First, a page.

If there’s one thing that can be said about hiring a financial advisor, it’s that there’s never really a right or wrong time to start working with one.
Anyone, from the most financially inexperienced neophyte to the savviest investor, can benefit from having the guidance and advice of a professional. The right advisor can give you an objective, outside perspective on everything from doing your taxes, saving for retirement, managing your wealth, or just simply taking your money in a new, different direction.
Knowing what type of advisor to choose can end up being more confusing than the financial topics they’d ultimately help you with. Do you hire a financial planner, or an accountant? A CFP or a CPA? A broker or a dealer -- and aren’t those the same thing? They may fall under the umbrella of financial advisor, but they can differ in the services they provide.
Here’s a breakdown of some of those financial designations, and what they can (and can’t) help you with:
Certified Financial Planner (CFP)
What they can do: CFPs are the most generalized of financial advisors and can advise you on the widest breadth of financial matters. While most financial professionals can loosely call themselves a financial planner, Certified Financial Planners need to complete a rigorous certification process from the Certified Financial Planner Board of Standards, requiring them to obtain licensure and expertise in eight financial topic areas, including financial planning principles, risk management, investment and tax planning, retirement savings, and income and tax planning, among others. They also need to undergo a complex examination and ethics process for the CFP Board, and amass 4,000 to 6,000 hours of experience in the field.
A good CFP will be qualified to help you set long-term goals, answer questions on any financial topic and guide you through most wide-ranging financial situations, like choosing the right investment/retirement portfolio, tackling debt, helping you save for a child’s college education, or deciding between a whole vs. term life insurance policy.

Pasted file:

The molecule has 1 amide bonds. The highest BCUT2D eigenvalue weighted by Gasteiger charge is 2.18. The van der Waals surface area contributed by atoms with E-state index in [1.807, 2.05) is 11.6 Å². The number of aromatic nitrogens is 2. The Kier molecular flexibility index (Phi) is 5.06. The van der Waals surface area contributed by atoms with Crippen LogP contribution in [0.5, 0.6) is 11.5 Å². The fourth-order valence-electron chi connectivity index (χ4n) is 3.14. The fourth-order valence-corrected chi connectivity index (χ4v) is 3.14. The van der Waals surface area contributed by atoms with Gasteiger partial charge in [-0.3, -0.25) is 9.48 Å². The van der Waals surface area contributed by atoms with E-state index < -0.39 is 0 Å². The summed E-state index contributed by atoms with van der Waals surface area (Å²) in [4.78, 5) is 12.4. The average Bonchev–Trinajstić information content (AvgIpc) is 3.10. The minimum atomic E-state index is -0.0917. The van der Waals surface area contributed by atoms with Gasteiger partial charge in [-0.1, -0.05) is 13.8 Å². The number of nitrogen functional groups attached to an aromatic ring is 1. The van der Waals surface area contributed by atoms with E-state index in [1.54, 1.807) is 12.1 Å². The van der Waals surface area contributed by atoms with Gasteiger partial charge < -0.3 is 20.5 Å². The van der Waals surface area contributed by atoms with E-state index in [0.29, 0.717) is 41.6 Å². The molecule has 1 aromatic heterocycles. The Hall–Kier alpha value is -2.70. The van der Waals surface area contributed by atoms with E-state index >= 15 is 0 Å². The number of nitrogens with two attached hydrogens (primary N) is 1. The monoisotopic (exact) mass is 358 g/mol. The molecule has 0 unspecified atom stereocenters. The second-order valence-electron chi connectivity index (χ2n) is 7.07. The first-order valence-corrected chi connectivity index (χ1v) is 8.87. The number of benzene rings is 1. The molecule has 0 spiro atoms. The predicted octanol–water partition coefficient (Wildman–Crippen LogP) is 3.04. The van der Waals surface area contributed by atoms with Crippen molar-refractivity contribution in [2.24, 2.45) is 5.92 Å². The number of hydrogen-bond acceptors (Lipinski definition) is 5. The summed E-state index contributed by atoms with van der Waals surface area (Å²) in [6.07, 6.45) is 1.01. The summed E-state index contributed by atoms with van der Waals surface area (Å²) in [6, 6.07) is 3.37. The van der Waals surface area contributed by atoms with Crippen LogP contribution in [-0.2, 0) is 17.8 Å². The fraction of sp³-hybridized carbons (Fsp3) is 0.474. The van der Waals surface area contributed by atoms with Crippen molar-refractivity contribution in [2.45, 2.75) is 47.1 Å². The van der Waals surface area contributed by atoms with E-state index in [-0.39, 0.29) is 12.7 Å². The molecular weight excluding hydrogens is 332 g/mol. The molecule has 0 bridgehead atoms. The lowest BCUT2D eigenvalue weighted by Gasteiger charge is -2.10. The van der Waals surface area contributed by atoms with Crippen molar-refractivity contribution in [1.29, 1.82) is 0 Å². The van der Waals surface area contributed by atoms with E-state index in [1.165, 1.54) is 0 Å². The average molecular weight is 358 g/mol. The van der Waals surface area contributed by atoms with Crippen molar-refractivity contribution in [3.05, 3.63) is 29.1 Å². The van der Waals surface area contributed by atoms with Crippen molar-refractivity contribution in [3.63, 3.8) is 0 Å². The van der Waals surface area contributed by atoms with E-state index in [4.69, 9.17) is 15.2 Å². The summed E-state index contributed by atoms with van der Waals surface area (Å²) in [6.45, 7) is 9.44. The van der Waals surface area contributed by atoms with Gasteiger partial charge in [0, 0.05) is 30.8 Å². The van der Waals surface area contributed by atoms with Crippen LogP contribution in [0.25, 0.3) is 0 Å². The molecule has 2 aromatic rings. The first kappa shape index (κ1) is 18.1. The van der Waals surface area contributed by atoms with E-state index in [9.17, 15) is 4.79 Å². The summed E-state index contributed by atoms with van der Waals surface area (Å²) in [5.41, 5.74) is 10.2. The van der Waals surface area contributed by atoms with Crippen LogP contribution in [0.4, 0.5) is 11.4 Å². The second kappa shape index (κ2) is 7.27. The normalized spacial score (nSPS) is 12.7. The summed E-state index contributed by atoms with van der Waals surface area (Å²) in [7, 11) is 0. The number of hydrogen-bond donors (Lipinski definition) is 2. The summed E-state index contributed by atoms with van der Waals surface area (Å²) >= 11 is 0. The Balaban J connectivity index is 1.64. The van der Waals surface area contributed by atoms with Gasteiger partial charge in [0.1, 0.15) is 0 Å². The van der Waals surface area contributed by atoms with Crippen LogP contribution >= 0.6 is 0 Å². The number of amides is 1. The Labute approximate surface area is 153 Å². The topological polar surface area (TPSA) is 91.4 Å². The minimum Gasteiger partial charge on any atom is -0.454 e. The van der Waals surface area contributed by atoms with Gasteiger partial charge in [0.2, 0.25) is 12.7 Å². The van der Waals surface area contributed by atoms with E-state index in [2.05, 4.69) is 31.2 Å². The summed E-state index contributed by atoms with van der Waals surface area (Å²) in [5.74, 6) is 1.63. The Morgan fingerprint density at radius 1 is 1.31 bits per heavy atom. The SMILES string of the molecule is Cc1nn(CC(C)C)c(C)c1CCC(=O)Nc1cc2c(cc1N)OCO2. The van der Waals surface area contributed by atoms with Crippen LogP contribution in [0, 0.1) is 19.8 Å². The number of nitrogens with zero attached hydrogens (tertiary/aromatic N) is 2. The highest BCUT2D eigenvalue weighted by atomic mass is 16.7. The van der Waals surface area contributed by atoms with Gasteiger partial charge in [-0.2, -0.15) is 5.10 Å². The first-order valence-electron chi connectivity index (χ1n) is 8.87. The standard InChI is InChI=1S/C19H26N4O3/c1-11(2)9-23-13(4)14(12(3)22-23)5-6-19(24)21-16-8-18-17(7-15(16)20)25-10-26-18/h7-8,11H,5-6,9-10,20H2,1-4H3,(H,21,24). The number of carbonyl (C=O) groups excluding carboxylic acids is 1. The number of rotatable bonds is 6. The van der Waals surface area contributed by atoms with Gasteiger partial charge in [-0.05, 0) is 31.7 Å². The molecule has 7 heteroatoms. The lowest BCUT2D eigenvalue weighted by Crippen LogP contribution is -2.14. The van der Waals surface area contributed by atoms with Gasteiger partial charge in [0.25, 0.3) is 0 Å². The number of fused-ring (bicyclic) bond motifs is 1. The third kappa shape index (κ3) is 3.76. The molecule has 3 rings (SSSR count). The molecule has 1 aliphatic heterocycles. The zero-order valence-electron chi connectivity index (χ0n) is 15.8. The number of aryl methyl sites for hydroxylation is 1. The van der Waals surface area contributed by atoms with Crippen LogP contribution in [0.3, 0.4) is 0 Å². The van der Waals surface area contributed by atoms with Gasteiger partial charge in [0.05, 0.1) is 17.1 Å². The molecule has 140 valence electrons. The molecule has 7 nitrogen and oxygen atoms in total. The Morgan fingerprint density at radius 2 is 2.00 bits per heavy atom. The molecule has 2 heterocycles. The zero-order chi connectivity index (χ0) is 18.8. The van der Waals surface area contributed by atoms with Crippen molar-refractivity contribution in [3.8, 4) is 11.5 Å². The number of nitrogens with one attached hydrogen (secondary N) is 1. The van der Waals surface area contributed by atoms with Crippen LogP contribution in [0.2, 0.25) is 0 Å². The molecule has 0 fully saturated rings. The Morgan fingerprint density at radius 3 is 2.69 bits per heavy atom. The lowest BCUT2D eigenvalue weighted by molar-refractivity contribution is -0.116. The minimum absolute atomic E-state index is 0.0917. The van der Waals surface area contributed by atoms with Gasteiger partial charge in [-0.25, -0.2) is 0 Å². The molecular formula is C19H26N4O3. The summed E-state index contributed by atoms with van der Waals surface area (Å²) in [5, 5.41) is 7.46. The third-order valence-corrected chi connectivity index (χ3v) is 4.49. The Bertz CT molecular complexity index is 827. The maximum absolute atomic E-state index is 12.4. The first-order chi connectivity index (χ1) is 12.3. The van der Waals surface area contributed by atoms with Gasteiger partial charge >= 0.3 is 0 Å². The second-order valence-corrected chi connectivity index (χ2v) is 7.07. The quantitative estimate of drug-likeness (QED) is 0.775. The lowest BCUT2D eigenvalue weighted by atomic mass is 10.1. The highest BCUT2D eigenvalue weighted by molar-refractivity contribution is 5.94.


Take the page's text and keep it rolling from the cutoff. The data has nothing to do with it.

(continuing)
What they can’t do: There’s not much a CFP is unable to advise you on, making them the best choice for all things financial advising. What a CFP can’t do is act in his or her own best interests and sell retirement savings products that only benefit their bottom line or encourage a conflict of interest. All CFPs, when providing holistic financial planning to clients, must act as a fiduciary. And come April, all financial advisors will be obligated to fulfill a fiduciary role for their clients with retirement investment holdings.
Certified Public Accountant (CPA)
What they can do: Every CPA is an accountant, but not every accountant is a CPA. A Certified Public Accountant gets their formal start as an accountant and then needs to complete four certification exams from the American Institute of Certified Public Accountants. CPAs need to continue their ongoing education in order to renew their licensure and stay up to date. An accountant can help you file and prepare your taxes, but a CPA can offer broader advice to you, as long as it’s tax related, on matters like maximizing your retirement investments or savings accounts to get the most tax benefits. CPAs are also qualified to perform tax audits and tax reporting and may charge an hourly or fixed rate.
What they can’t do: Only a handful of financial professionals, including CFPs, are Registered Investment Advisors, and a CPA isn’t one of them. If your issues are tax-centric, a CPA will help you immensely; but, if you’re looking for broader financial advice or planning help outside the tax realm, a CPA’s services may be limited unless they acquire additional education to become a Personal Finance Specialist, or PFS.
Investment Advisors and Registered Investment Advisors